British post-hardcore band Enter Shikari’s latest album, The Spark, is a frenetic mix of traditional rock instrumentation and electronic elements. David Kosten’s slick production combined with lead vocalist/multi-instrumentalist Rou Reynolds’ stentorian voice, and lyrical themes that range from personal motivation to political progression, help to make Enter Shikari’s fifth studio record a largely energetic workout with a few balladic moments interspersed.
After about a half minute of shimmering synth washes, The Spark’s first proper track, “The Sights”, begins. A light, playful staccato keyboard enters just before Reynolds’ deep, serious-sounding voice asks, “Are you staying awake for the liftoff, tonight?” Quick drums start up and vocal harmonies join in to punctuate the end of each lyrical phrase during the verses. Each time the explosive chorus comes around, guitars gloriously crash in as Reynolds’ lyrics use space travel as an analogy for the exploration of the unknown; i.e., the future. The Spark’s lead-off single, “Live Outside”, is next up, and it begins with a similar pulsing staccato synth before harmonizing voices, immediately reminiscent of the opening bars of Queen’s “Bohemian Rhapsody”, sing, “I want to live outside, live outside of all of this.” Enter Shikari’s “Take My Country Back” is the most explicit example of the band’s expression of displeasure with recent political events in their home country as well as abroad. “I feel like we’re living on the edge, and the cliffs are eroding,” Reynolds repeats melancholically before singing conclusively amidst bombastic guitars and smashing percussion, “So get up, get up and feel the rising tide, I’m fed up, fed up with all the cyanide.”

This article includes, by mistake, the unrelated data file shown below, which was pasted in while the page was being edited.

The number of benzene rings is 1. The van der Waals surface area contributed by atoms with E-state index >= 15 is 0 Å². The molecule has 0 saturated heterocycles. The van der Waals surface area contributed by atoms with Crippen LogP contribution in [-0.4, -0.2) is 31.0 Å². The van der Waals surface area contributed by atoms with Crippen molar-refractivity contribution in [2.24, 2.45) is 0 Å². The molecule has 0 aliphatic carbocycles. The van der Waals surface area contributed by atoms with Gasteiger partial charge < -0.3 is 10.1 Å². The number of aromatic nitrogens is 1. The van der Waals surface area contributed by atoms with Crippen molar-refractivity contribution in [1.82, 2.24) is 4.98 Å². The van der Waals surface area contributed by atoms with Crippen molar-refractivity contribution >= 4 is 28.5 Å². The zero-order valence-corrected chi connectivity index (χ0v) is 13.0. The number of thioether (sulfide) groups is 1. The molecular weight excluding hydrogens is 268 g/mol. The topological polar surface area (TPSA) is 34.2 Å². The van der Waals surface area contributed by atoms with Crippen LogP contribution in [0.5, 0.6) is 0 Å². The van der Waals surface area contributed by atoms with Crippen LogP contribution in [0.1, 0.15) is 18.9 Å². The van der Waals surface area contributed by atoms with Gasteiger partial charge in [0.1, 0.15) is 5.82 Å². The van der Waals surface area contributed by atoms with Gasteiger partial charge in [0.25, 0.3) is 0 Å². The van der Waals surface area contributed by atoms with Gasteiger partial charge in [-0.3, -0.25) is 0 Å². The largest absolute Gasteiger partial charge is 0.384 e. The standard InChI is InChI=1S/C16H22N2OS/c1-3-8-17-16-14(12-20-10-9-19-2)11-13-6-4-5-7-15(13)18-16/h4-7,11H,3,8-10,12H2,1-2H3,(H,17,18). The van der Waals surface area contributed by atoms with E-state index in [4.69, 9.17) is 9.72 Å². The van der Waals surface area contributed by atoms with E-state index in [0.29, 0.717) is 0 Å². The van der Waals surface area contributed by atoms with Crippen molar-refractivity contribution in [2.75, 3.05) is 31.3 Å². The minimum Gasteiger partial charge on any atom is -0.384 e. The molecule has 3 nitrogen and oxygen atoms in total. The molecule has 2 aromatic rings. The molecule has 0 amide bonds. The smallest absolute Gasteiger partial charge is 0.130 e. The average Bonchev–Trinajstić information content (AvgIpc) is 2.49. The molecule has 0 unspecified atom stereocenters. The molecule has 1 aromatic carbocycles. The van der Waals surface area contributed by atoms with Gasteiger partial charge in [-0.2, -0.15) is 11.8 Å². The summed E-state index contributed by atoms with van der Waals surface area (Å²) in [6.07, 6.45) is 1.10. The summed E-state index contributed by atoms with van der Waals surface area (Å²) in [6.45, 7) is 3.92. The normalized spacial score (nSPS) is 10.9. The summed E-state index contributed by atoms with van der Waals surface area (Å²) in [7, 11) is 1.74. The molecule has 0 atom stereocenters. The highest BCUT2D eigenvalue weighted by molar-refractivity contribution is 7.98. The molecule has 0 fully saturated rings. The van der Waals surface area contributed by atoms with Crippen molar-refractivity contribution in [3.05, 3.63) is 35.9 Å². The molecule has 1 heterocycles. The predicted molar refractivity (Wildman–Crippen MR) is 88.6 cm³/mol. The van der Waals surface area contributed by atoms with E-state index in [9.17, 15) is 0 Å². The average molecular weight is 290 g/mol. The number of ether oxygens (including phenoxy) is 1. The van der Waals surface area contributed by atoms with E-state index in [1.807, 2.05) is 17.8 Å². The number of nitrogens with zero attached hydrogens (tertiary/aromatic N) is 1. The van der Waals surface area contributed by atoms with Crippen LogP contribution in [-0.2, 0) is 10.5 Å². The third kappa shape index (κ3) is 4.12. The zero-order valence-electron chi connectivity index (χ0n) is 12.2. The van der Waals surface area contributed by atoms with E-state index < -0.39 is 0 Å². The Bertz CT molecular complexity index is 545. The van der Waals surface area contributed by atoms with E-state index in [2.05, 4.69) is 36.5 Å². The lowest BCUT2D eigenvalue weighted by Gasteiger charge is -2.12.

The Spark’s first ballad is heard just before the album’s halfway point. “Airfield” features a gently played piano that was evidently recorded by a microphone so sensitive you can literally hear the air in the room. Reynolds’ voice grasps a distinctly higher register during the song’s first minute, dropping back into his baritone to offer, “It’s common for people to believe, everything happens for a reason, I’m sorry that’s false, and it’s poison.” Reynolds takes aim at clone-like cookie cutter modern rock stars on the tense “Rabble Rouser” which does a decent job of reintroducing the energy of The Spark’s earliest songs. Other second half standouts include: the dynamic “Undercover Agents” and the gorgeous near-six-minute ballad, “An Ode to Lost Jigsaw Pieces”, which has Reynolds in top form lyrically as he tenderly utters beautifully descriptive lines like, “I awoke with a face like a crumpled plastic bag in a puddle,” and, “Oh how I miss your Prosecco-glazed lips.”
Enter Shikari’s mix of near-operatic, occasionally harmonized crooning and hardcore-esque yelling is a good fit for Kosten’s pristine job behind the mixing board. The album’s producer utilizes the band’s blazing lead guitar lines, rapid-fire percussion, and enthusiastic synths to greatly entertaining effect throughout. If you’re looking for new songs for your cardio workout, or if you’re just feeling beaten up by the world and need a motivational soundtrack to help you put your life back together, you couldn’t do much better than Enter Shikari’s The Spark.